Everybody talks about them this time of year, but do New Year's resolutions actually work?
You have a plan.
Want to lose weight? Be specific about what you’ll do to accomplish that goal. "'Lose 10 pounds' sounds specific, but it's less likely to work than behavioral goals like 'This week I'll try to go to the gym three times, take the stairs at work at least twice, and bring a healthy lunch every day," says Andrea Bonior, Ph.D. Planning your week out like this also allows you to celebrate smaller victories (“Feeling pumped after my kickboxing class tonight!”) rather than waiting to see a certain number on the scale.
You write them down.
“People who put their goals on paper,” research from Dominican University of California shows, “are significantly more likely to achieve them than are those who merely make mental vows.” Don’t just stuff the page in a drawer, either — post it on your fridge or a wall you look at often. Marvin D. Seppala, M.D., says that your “will matters most the moment you make a resolution — and you'll want to be able to recapture the intensity of that moment again and again."
You accept help.
Whether you’re resolving to get more sleep, eat more veggies or start lifting weights, accepting some help along the way may give you a better chance of establishing habits. This might mean making a pact with a friend, downloading an app to track your activity, or letting wellness professionals guide you. Telling someone else about your resolutions makes it harder to abandon them, too.
You take on too many resolutions at once.
You want to get a six-pack, learn a new language and empty out the basement by February? Don’t set yourself up for disappointment. Narrow in on what you really want and need, and start step by step from there.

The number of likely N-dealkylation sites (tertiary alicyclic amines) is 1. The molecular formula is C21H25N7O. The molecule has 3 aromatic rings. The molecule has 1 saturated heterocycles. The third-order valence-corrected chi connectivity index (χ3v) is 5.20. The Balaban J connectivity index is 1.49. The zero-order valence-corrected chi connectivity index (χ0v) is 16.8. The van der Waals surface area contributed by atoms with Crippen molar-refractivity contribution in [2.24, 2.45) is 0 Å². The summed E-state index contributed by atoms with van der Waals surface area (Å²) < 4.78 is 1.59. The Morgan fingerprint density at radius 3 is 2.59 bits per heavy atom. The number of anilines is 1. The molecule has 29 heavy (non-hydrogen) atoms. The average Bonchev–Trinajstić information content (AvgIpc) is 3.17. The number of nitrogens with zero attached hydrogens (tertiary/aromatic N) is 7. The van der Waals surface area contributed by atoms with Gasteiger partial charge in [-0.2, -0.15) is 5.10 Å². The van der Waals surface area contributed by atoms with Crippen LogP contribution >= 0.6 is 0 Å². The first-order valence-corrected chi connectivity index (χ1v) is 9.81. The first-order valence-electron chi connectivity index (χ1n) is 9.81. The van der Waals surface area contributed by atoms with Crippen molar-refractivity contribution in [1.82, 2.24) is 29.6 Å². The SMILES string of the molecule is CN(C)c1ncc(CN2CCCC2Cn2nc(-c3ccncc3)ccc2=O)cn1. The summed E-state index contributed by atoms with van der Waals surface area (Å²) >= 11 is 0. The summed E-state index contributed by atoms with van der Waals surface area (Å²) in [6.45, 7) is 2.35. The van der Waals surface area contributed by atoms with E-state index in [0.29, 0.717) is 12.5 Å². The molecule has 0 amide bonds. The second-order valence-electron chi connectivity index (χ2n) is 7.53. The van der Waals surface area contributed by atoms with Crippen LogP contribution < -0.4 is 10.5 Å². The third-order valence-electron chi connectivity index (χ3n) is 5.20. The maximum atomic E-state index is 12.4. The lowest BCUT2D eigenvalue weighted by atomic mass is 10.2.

You make all-or-nothing resolutions
“I’m giving up all desserts” or “I’ll go to the gym every day” are pretty unrealistic goals for most of us. Instead of making absolute affirmations, opt for more manageable alternatives like “I’ll choose one or two nights a month to indulge my sweet tooth,” and “I’ll go to the gym four days a week or jog outside if I can’t go.”
You think January is the only time to make positive life changes.
Yes, everyone talks about New Year’s resolutions, but you can have a fresh start every morning. Maybe your January unexpectedly involves a job transition, a family emergency, an injury or another barrier that makes it seemingly impossible to stick to what you said you would in December. Life happens — recommit as soon as you can and remember the “Yes” steps above.
For more inspiration, check out these local Y stories on New Year’s resolutions, and share your own resolutions with us in the comments or on social media!